Thursday, January 20, 2011

Car Battery S.O.S

Wouldn't life would be so much easier if we can predict the lifespan of our car's battery?
I am not too sure how is it with highly sophisticated car, they probably have a light indicator signalling when the battery should be changed.

But what about a normal entry level car? Fortunately, we have a solution and it is very easy as it doesn't require any extra gadget to be installed on the dashboard. I learnt this from experience, and this tried and tested has proven to be of a saviour tonight ( as the car died at the car park).

We can actually rely on the internal digital clock. Since the digital clock is very much dependent on the battery, thus, as the battery weakens, it will also affect the accuracy of the clock. So, let say, the clock is adjusted to be ten minutes early than the exact timing.
As the battery wears off, the clock will regressively be as the same timing as the wristwatch.
For example, in practice, I set my car's digital clock to be 10 minutes early than my wristwatch i.e. 10:10 am on the car's clock, it is 10:00 am on my wristwatch.

Five days back, I noticed that my car's clock is already showing 1 minute late than my wristwatch. Changing the battery earlier is a bit of wasting the resource as the battery is not fully used up, moreover, in this part of the globe, there is yet a structured battery disposal management properly in place. ( Unless there is a planned road trip, then it is wiser to replace the battery with a new set)

When this happens, it is a good thing to start preparing for the moment when the battery will eventually be flat:
1) Ensure there is a jumper in the boot. Make sure a pair of gloves is in there too :)
2) Carry the number of the towing service. For Proton owner, register for the EON members, call the 24/7 emergency number, then they will come to your stranded spot carrying along the replacement battery.
3) And better yet, keep a spare battery in the car boot. ( Make sure one is fully trained to replace this. I remember when my father taught me how to replace car battery, basic engine check, change flat tires before he actually let me drive a car)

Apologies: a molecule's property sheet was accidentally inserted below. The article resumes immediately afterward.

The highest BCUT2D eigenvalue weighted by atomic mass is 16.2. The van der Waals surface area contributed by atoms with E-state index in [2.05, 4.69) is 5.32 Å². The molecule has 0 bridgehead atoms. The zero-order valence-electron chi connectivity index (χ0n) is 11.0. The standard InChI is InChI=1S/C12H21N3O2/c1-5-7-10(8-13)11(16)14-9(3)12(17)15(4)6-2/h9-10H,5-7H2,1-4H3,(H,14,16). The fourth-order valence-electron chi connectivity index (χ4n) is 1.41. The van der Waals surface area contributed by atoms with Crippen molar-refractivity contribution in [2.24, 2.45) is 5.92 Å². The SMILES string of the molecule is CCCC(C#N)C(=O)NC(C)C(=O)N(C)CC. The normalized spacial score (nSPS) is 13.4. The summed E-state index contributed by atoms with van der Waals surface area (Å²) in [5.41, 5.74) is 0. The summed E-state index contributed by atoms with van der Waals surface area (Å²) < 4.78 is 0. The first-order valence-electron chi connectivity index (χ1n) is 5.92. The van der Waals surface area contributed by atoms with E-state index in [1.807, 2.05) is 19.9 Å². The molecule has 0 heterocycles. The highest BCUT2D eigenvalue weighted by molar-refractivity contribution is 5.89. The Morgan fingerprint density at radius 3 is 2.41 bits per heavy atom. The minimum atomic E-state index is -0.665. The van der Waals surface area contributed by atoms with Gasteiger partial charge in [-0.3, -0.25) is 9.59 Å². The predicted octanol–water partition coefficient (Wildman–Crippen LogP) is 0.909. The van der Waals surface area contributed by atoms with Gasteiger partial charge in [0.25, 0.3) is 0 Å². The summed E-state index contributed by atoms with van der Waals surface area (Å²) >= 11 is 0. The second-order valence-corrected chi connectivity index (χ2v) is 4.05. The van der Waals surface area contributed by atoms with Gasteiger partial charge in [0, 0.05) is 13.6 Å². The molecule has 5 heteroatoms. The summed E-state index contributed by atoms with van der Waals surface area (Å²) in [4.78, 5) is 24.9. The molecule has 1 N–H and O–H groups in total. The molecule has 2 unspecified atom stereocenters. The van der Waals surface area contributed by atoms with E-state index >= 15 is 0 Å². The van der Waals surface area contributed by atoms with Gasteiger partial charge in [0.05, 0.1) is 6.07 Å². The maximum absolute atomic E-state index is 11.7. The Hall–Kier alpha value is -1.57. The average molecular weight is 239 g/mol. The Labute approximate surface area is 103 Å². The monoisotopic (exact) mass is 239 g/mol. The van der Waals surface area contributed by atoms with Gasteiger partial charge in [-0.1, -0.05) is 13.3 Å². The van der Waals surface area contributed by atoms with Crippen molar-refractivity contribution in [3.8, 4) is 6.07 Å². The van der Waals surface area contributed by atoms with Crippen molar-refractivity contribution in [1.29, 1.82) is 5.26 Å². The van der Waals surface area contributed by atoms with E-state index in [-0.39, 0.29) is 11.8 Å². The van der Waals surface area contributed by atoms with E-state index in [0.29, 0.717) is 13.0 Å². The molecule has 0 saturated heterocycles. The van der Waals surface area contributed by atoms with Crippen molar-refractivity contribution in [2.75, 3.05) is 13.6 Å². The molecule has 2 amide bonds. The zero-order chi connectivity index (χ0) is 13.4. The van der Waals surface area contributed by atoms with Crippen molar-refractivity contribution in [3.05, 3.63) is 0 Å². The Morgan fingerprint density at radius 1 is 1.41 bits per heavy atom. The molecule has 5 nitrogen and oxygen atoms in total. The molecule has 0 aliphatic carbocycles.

It is also a good practice to drive only within the acceptable vicinity. Such as driving along the road that is heavily populated, so we can call for help in case of emergency.

Although the car battery has a lifetime of two years the minimum, we can try our best to prolong the lifespan by practising these simple steps:
1) Try to minimise switching on the radio without starting the engine first
2) Try to minimise using the power window button without starting the engine first
3) On weekends, if the car is in dormant mode, it is advisable to start up the engine and drive the car around the neighbourhood at a constant speed of 40mp/h. This will help the battery to charge up.
4) Clean any acid build up on the battery post using wire brush. ( My father call the brush 'berus sabut')

There must be other tell-tale tips for detecting the deterioration of a car battery but I hope this easy tips could be useful for other female drivers too. And most importantly, whenever on the road, always drive safely. Be defensive yet courteous at the same time. Safe trip each time!

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